A Tour of Swiss Boarding Schools…
Last week I had the opportunity to visit eight Swiss boarding schools with a group of American educational consultants on a tour organized by fabulous admissions teams at TASIS and Leysin American School with the cooperation of other schools that form part of Swiss Learning. I had done this trip ten years ago, so for me it was a chance to revisit some of the excellent options in Swiss boarding schools while also getting to know four new schools.
Our fabulous organizers and guides were the international admissions directors, Marc Pierre Jansen from TASIS and Paul Dyer of Leysin, who safely took us from Lugano, in the Italian part of Switzerland, to the French-speaking part of high Alpine country, to Lausanne along the shores of Lake Geneva, back to the German part of the Alps, then to the Romanish-speaking part of the Engadine Valley, ending in the beautiful city of St. Gallen.
Not only did we experience stunning scenery under exceptionally sunny skies, but we got to know eight entirely different schools; each with their own culture, curriculum, history, student body, and ethos making them excellent options for students from around the world. But like any other school placement, it is important to find the right match. Here is a brief snapshot of the schools we saw and what we learned:
TASIS stands for The American School in Switzerland. Founded by Mrs. Mary Christ Fleming in 1949, it has grown into a premier international school offering a choice of either the International Baccalaureate diploma or the American high school diploma with Advanced Placement classes. I last visited the school ten years ago and had the opportunity to meet Mrs. Fleming and see the master plan for expanding and improving the school. Mrs. Fleming passed away at the age of 98 a few years ago, but her daughter, Lynn Fleming Aeschliman, is now the chairman of the board and shares the same passion and vision for the school as her mother. The master plan is being fulfilled, and the campus has several new purpose built buildings constructed in the classical Italianate style in keeping with the architectural heritage of the region. I was very pleased to see the school has grown in such positive ways – stronger students, dedicated faculty, parents, and alumni, broader offerings, and an overall strong program.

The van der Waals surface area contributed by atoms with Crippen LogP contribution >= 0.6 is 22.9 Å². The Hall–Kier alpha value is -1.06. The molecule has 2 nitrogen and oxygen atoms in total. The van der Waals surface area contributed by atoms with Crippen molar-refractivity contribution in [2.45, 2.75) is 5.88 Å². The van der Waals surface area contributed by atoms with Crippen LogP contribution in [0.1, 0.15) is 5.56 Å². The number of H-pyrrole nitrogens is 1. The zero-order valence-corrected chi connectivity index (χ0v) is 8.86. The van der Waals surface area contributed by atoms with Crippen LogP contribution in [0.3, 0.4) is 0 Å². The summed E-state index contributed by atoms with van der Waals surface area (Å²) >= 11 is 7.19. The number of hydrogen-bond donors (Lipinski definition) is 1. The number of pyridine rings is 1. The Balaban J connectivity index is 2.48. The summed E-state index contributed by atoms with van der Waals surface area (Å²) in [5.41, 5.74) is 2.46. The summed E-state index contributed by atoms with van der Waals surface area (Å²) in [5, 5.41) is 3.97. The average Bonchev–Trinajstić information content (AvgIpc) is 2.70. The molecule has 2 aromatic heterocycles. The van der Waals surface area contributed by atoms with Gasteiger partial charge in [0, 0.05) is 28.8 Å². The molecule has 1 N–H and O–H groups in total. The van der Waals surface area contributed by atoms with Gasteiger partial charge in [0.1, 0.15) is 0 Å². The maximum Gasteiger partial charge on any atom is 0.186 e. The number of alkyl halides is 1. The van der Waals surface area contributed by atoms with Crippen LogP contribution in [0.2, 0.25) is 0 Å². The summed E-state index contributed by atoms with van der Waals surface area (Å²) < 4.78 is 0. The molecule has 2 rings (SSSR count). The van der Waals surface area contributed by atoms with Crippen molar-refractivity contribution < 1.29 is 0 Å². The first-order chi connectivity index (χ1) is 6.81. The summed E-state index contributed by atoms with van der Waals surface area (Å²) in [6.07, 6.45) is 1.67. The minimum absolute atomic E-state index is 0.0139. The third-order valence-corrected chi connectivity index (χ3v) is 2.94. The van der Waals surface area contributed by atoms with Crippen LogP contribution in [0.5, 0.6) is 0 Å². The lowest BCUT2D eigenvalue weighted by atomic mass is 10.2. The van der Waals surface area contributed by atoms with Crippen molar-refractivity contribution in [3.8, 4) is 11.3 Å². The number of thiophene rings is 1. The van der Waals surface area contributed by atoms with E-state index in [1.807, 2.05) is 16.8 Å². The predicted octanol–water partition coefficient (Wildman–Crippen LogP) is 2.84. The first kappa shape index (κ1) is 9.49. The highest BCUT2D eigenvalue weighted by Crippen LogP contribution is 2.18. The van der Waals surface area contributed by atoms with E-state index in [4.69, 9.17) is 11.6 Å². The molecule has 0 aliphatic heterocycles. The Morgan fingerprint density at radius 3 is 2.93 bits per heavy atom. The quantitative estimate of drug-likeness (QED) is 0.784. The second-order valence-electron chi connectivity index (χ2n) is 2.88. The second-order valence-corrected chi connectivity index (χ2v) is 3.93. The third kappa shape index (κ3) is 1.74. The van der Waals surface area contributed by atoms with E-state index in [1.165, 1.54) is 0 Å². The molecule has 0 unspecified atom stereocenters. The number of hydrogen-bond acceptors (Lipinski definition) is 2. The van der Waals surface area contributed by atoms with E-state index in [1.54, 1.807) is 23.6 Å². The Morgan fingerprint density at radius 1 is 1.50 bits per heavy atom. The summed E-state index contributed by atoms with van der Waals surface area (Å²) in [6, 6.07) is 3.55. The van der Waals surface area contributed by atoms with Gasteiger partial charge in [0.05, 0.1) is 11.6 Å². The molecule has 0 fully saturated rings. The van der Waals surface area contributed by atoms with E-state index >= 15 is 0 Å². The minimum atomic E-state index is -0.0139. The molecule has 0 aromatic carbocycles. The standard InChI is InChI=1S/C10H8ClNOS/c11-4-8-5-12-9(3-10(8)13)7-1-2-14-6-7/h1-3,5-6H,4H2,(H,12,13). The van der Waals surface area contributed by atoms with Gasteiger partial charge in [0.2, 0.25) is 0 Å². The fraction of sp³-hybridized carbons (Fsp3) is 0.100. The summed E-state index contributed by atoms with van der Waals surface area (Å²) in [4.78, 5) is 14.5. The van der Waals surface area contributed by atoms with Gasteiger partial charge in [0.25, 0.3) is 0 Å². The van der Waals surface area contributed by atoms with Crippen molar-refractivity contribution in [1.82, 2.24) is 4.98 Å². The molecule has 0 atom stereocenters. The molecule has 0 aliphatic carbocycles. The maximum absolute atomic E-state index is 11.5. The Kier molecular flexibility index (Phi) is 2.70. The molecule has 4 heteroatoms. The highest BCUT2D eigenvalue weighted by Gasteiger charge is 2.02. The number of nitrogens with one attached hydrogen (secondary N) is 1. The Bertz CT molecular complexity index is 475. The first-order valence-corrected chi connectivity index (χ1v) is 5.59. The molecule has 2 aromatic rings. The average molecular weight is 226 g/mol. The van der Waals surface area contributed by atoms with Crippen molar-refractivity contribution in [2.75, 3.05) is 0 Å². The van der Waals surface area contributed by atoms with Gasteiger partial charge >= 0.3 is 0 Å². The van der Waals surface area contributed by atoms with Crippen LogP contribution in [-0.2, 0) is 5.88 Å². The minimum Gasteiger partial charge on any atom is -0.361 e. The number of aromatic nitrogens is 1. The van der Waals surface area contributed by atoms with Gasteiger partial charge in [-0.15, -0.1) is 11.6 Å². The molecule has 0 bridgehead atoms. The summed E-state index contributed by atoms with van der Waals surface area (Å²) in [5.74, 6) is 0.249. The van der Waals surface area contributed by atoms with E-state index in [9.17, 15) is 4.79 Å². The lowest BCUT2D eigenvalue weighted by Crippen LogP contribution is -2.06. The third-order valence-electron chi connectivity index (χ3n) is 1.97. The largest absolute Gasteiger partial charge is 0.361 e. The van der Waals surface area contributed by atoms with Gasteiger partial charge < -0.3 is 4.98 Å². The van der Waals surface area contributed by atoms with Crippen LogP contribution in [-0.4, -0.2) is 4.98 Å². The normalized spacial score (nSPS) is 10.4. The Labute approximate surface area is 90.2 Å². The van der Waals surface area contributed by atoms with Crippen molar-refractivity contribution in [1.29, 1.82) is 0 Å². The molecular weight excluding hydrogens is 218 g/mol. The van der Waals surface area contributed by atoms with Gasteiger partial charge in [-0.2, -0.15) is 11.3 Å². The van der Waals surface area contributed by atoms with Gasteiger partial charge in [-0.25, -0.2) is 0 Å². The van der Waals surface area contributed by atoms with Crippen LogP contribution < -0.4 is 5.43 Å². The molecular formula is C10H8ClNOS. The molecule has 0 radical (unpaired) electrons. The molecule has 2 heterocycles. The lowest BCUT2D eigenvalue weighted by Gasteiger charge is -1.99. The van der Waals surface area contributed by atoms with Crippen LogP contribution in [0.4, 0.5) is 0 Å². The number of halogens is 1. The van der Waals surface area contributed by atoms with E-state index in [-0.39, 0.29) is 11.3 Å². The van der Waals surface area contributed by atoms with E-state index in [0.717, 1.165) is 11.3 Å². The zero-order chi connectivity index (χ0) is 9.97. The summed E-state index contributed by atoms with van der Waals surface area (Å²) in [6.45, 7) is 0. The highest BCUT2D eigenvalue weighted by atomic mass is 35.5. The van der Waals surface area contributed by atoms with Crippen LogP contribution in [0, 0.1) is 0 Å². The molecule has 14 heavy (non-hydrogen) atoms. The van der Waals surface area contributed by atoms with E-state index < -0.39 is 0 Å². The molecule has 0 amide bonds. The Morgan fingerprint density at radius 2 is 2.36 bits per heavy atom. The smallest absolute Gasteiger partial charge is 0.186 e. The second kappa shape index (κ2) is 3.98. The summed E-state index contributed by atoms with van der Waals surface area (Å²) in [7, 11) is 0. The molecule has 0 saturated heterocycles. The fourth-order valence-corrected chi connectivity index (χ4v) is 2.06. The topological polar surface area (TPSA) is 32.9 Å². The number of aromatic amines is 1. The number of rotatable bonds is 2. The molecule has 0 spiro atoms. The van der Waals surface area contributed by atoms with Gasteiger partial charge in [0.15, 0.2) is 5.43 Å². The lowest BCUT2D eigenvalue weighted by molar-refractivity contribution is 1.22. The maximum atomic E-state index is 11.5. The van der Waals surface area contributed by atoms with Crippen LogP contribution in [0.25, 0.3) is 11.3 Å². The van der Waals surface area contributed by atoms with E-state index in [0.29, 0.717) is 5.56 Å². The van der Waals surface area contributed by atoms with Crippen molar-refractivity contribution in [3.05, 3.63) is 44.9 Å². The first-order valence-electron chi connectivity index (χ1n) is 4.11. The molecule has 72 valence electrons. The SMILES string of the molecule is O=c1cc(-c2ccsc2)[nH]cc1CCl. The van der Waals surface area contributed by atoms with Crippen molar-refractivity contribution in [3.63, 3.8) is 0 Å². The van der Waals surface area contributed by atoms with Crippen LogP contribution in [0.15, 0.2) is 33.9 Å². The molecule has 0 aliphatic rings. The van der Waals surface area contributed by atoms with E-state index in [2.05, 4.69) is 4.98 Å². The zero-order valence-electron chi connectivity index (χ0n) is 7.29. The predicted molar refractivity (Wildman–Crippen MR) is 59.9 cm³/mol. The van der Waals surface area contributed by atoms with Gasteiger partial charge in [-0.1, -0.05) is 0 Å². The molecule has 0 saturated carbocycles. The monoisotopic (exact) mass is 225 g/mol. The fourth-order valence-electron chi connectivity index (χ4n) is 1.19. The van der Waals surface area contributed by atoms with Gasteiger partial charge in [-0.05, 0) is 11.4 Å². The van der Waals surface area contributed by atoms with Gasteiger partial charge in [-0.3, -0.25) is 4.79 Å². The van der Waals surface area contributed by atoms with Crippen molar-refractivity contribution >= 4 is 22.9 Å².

Leysin American School
Leysin American School was our next stop. We arrived late at night, so when I opened the curtains the first morning there the view of the snow-capped Alps against the azure sky outside my room once again took my breath away. These views are common from most classrooms and dormitory windows, and I wondered if the students ever took such magnificence for granted. During the winter, they take advantage of their Alpine location by skiing two afternoons a week as part of the school program, and as one would expect, Leysin offers a variety of winter sports teams, too. New for me was the acquisition of the Belle Époque campus and its renovation to be the Upper School for the International Baccalaureate program. Formerly a sanitarium built in the early 1900s for wealthy patients seeking fresh clean mountain air to escape the scourge of tuberculosis, it has been renovated into a new, state-of-the-art campus with classrooms, labs, a library, art studios, and dormitories. It was also a joy to see the Ott family firmly at the helm of the school’s leadership. I have known them for over ten years, and like the Flemings, the Ott family members are outstanding educators, visionaries, and leaders. Dr. Steven and Doris Ott welcomed us into their home one evening, and the senior Mrs. Sigrid Ott, now in her late 90s, also graciously conversed with the members of our group and smiled patiently for all the photos we wanted to take. She is a legend, and it was her and her husband’s vision that led to the founding of the school in the late 1940s. As I left, I took her hand and asked her if she ever thought of how many lives they have touched through the years with their wonderful school. Once again, I felt like I was in the presence of human greatness, just as I had felt while at TASIS.